In drinking water applications, utilities are often dealing with “non-detect” situations so false positives are highly problematic from a compliance and operational perspective. Similarly, false negatives can have significant implications for public health. According to Daniel Gerrity, Associate Professor at UNLV and now Principal Laboratory Research Scientist at SNWA, “It was primarily a detection limit issue. The BACTcontrol sensor shows promise at higher concentrations, but the current technology is unable to provide reliable results at the levels typically observed in finished drinking water applications.”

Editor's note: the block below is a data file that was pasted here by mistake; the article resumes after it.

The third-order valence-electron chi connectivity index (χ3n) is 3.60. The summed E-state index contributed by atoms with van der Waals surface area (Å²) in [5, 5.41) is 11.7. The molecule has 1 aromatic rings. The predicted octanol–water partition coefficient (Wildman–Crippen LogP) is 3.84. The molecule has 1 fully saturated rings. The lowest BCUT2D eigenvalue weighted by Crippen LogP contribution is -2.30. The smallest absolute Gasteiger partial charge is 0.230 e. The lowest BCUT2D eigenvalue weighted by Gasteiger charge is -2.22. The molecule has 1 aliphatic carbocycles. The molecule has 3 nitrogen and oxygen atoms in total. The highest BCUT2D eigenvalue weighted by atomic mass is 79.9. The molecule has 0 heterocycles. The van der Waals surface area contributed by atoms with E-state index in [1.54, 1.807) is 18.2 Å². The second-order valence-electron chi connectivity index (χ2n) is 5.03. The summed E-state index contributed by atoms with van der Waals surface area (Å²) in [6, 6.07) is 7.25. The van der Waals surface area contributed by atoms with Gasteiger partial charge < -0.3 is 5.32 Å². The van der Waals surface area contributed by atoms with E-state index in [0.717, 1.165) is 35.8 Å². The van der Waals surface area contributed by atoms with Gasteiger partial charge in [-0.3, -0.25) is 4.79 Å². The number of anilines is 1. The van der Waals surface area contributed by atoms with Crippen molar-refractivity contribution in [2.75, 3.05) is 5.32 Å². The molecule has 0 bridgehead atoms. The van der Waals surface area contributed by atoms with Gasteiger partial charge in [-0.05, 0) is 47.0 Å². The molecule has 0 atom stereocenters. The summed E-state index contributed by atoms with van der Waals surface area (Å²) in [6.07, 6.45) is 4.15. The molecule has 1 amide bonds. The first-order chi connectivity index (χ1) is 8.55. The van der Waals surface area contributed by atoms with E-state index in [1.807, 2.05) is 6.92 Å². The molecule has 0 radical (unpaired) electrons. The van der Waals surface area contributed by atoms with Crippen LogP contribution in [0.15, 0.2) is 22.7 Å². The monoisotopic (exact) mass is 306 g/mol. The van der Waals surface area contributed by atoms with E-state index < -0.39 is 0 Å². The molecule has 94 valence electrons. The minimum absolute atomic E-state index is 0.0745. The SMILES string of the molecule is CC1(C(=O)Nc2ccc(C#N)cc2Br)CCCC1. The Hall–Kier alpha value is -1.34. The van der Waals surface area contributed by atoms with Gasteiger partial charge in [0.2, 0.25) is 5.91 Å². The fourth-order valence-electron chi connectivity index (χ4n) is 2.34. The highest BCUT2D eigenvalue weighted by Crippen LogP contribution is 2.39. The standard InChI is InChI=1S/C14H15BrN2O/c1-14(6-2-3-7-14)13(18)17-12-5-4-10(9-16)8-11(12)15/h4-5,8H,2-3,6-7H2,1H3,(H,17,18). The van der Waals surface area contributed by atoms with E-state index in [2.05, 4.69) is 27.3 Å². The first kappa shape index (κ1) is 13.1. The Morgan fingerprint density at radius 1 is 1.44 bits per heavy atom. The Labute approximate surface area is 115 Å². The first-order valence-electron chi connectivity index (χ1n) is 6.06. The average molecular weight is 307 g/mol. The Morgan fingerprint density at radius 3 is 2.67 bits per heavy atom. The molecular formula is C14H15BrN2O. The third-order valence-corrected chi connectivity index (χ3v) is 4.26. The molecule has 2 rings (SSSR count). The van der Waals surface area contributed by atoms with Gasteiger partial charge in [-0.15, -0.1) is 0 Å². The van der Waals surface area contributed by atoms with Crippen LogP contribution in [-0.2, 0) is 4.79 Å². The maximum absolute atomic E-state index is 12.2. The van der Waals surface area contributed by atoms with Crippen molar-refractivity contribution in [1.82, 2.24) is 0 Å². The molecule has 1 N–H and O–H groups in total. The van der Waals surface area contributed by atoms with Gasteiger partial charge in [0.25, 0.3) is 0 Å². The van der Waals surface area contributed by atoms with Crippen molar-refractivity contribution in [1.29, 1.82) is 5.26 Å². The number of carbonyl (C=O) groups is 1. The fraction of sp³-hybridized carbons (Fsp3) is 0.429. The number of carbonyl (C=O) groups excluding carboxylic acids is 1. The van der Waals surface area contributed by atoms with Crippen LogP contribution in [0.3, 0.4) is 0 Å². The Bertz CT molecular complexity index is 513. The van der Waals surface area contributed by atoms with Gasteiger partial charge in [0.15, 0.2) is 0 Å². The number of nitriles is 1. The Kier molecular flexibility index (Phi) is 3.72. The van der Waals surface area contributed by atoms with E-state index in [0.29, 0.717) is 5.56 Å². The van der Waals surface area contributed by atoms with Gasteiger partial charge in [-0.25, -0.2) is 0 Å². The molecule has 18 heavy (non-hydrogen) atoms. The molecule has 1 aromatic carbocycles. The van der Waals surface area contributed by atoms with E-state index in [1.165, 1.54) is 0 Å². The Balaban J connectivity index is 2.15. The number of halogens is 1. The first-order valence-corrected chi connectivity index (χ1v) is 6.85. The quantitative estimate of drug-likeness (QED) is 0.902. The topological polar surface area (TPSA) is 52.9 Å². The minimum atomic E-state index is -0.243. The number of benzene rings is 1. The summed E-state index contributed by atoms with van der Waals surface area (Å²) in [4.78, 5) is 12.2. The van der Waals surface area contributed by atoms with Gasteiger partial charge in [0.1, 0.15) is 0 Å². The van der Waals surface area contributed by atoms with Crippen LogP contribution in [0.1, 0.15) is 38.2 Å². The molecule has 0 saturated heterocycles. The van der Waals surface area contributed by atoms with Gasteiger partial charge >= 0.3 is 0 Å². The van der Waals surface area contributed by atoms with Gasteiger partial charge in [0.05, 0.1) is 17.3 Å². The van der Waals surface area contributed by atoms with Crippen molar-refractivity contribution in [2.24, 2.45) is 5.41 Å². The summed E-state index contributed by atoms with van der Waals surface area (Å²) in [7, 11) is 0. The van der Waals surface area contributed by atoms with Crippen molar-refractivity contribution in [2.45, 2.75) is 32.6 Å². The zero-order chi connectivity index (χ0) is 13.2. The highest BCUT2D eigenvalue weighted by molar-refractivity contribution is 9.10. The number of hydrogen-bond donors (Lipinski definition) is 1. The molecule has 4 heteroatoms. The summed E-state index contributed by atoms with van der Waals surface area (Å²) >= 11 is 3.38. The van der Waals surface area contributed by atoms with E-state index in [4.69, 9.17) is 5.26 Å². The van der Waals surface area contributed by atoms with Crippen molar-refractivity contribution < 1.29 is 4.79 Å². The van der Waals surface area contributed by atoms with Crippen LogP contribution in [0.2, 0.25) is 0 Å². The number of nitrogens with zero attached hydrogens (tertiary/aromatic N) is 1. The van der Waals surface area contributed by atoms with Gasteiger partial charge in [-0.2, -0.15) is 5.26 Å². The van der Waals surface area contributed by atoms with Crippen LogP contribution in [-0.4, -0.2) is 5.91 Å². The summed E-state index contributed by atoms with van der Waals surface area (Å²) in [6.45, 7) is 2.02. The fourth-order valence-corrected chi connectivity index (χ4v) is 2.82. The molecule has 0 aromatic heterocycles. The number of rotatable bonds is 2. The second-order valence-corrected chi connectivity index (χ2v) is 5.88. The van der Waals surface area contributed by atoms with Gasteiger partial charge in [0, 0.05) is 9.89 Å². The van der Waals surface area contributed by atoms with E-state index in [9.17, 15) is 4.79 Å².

Dr. Gerrity indicated that the BACTcontrol is currently a better fit for applications with higher levels of contamination. This might include monitoring recreational water quality, identifying bacterial spikes in agricultural irrigation applications, or possibly monitoring bacteriological water quality in impaired drinking water sources. The technology could be useful for establishing baseline bacteriological water quality and then identifying major spikes, although there would still be potential for false positive results.
“In principle, the microLAN technology has considerable promise because its underlying mechanisms are based off of traditional methods that are currently used to monitor for E. coli,” said Gerrity. “However, the technology still requires further refinement before it is ready for full-scale implementation in a finished drinking water setting.”
Further Development and Potential